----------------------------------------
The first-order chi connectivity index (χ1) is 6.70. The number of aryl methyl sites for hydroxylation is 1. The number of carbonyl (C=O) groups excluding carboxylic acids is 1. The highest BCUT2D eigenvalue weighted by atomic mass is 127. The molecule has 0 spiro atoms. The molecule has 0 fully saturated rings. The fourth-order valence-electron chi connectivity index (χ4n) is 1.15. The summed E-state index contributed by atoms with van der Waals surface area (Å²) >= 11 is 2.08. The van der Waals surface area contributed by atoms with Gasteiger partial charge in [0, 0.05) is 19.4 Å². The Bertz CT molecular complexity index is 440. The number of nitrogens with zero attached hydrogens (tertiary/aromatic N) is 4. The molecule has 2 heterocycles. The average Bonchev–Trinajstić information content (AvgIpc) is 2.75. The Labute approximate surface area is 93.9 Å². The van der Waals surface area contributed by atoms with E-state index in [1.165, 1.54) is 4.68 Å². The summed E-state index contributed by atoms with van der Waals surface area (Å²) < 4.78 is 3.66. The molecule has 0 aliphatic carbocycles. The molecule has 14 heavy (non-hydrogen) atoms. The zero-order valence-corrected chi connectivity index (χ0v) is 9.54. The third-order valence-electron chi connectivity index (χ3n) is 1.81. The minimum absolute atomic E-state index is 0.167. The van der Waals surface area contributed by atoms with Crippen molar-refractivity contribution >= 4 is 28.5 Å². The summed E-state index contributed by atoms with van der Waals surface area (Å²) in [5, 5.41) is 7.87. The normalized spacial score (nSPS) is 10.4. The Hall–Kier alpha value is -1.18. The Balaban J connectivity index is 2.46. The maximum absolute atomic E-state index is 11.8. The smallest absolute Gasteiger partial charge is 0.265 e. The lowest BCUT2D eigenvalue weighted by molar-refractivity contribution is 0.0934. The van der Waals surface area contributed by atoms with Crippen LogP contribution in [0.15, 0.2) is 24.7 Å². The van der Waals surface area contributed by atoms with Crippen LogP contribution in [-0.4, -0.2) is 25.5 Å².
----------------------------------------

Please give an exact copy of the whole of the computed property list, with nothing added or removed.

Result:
The first-order chi connectivity index (χ1) is 6.70. The number of aryl methyl sites for hydroxylation is 1. The number of carbonyl (C=O) groups excluding carboxylic acids is 1. The highest BCUT2D eigenvalue weighted by atomic mass is 127. The molecule has 0 spiro atoms. The molecule has 0 fully saturated rings. The fourth-order valence-electron chi connectivity index (χ4n) is 1.15. The summed E-state index contributed by atoms with van der Waals surface area (Å²) >= 11 is 2.08. The van der Waals surface area contributed by atoms with Gasteiger partial charge in [0, 0.05) is 19.4 Å². The Bertz CT molecular complexity index is 440. The number of nitrogens with zero attached hydrogens (tertiary/aromatic N) is 4. The molecule has 2 heterocycles. The average Bonchev–Trinajstić information content (AvgIpc) is 2.75. The Labute approximate surface area is 93.9 Å². The van der Waals surface area contributed by atoms with E-state index in [1.165, 1.54) is 4.68 Å². The summed E-state index contributed by atoms with van der Waals surface area (Å²) < 4.78 is 3.66. The molecule has 0 aliphatic carbocycles. The molecule has 14 heavy (non-hydrogen) atoms. The zero-order valence-corrected chi connectivity index (χ0v) is 9.54. The third-order valence-electron chi connectivity index (χ3n) is 1.81. The minimum absolute atomic E-state index is 0.167. The van der Waals surface area contributed by atoms with Crippen molar-refractivity contribution >= 4 is 28.5 Å². The summed E-state index contributed by atoms with van der Waals surface area (Å²) in [5, 5.41) is 7.87. The normalized spacial score (nSPS) is 10.4. The Hall–Kier alpha value is -1.18. The Balaban J connectivity index is 2.46. The maximum absolute atomic E-state index is 11.8. The smallest absolute Gasteiger partial charge is 0.265 e. The lowest BCUT2D eigenvalue weighted by molar-refractivity contribution is 0.0934. The van der Waals surface area contributed by atoms with Crippen LogP contribution in [0.15, 0.2) is 24.7 Å². The van der Waals surface area contributed by atoms with Crippen LogP contribution in [-0.4, -0.2) is 25.5 Å².